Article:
11 attempts were made to call emergency numbers (almost assuredly the girls) and 77 were quick on and offs, perhaps to check that the phones still had power. Ominously, the National Forensics Lab in Holland, which examined the phones and camera and produced a 160 page report, indicates that after April 5, Kris’ phone was turned on several times but the sim login pin number was not successfully entered. “The NFI concludes that it certainly can not be excluded that this is due to the use of the appliance by a person other than Kris.” (Google Translate/Reuters) This does not convincingly argue that a third party was present; it’s entirely possible that something happened to Kris and Lisanne didn’t have her pass code. Still, it raises questions.
As far as being able to communicate a message of any kind, although periodically they might have been in range to send a text message explaining what had happened to them, perhaps giving some indications of their whereabouts, tragically, they didn’t record anything at all, not even final messages for their beloved parents. This, in the minds of many, is as indicative of foul play as is the lack of the sim code.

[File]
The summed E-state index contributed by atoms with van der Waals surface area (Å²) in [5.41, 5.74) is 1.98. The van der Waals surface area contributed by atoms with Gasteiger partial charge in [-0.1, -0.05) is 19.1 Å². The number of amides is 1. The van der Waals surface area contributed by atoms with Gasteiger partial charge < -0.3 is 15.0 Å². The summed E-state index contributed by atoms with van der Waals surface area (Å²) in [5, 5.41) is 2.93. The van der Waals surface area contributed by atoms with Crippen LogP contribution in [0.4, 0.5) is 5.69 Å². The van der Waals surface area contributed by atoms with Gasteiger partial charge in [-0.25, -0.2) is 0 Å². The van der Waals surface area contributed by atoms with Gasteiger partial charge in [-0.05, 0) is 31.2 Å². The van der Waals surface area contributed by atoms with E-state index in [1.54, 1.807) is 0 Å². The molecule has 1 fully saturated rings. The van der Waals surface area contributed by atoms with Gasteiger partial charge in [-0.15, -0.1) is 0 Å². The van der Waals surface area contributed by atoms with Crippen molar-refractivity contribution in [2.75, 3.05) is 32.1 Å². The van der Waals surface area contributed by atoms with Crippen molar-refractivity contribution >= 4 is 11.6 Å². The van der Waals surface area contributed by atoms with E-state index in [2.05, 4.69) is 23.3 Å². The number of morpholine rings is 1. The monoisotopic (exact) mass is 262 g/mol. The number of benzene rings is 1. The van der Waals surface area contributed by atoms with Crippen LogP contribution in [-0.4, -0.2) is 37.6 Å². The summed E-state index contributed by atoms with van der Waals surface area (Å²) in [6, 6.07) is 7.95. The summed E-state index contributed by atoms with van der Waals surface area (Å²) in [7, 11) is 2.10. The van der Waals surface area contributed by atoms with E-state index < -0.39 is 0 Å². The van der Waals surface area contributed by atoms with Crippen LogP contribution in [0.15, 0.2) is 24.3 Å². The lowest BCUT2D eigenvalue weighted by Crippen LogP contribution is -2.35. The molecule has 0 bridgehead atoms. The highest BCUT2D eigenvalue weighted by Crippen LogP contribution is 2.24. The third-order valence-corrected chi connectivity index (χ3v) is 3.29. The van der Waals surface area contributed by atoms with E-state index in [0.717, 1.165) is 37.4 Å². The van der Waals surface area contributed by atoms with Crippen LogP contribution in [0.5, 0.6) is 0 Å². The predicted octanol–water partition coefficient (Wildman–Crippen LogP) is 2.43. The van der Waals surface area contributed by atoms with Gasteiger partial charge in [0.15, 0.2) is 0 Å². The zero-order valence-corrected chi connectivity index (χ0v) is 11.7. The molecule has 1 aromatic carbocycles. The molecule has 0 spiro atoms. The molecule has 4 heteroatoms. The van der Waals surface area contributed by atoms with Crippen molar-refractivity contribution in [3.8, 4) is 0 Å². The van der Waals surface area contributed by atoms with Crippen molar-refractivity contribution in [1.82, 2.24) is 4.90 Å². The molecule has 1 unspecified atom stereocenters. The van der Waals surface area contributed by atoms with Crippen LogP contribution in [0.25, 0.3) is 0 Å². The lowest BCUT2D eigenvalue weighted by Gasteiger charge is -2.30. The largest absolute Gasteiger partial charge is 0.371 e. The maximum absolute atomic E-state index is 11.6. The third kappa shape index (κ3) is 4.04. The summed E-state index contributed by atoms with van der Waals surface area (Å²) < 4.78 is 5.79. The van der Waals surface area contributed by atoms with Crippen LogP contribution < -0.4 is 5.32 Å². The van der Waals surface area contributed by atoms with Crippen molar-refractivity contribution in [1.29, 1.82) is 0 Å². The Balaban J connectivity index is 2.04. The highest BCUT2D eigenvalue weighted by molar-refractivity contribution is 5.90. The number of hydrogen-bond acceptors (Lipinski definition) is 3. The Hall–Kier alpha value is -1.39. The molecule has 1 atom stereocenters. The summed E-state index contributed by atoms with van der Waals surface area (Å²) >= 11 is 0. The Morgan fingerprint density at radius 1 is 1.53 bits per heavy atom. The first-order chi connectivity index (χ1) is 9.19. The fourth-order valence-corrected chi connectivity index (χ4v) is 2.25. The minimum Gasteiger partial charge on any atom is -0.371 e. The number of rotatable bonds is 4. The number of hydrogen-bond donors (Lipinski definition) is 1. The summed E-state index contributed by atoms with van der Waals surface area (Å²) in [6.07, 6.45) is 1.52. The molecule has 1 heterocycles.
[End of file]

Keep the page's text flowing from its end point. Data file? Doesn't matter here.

Panama has rapidly developed its cell capability and leads countries like Costa Rica, Colombia, and Brazil. But in the sparsely populated area where the girls found themselves, the ubiquitous cell phone, symbol of progress and technological evolution worldwide, was of no use at all.
In the end, what the girls’ cell phone data tells us is a grim story: at least one young woman was most likely alive until April 3, when the last attempt was made to connect to an emergency number. One or both may have been alive as late as April 11th, when Kris’ phone was opened for the last time.
So, now we have unreliable witnesses, strange photographs, odd remains, a dust-up over forensics, useless cell phones, and – what more?
Young men, of course. There are reports that the girls had either breakfast or lunch on April 1st with two men, identity not revealed, at the Nelvis restaurant in Boquete. (Note: there is a question about this; it may have been the El Sabrosan restaurant.) Then there are young men in Bocas del Toro, where the girls spent some days before coming to Boquete. Here are Kris and Lisanne in Bocas with a bunch of young people doing what young people do – having a party.
Here’s one of them in a game of cards with the girls.
Not much has been said about these young men. Presumably they were interviewed and given a clean bill of health.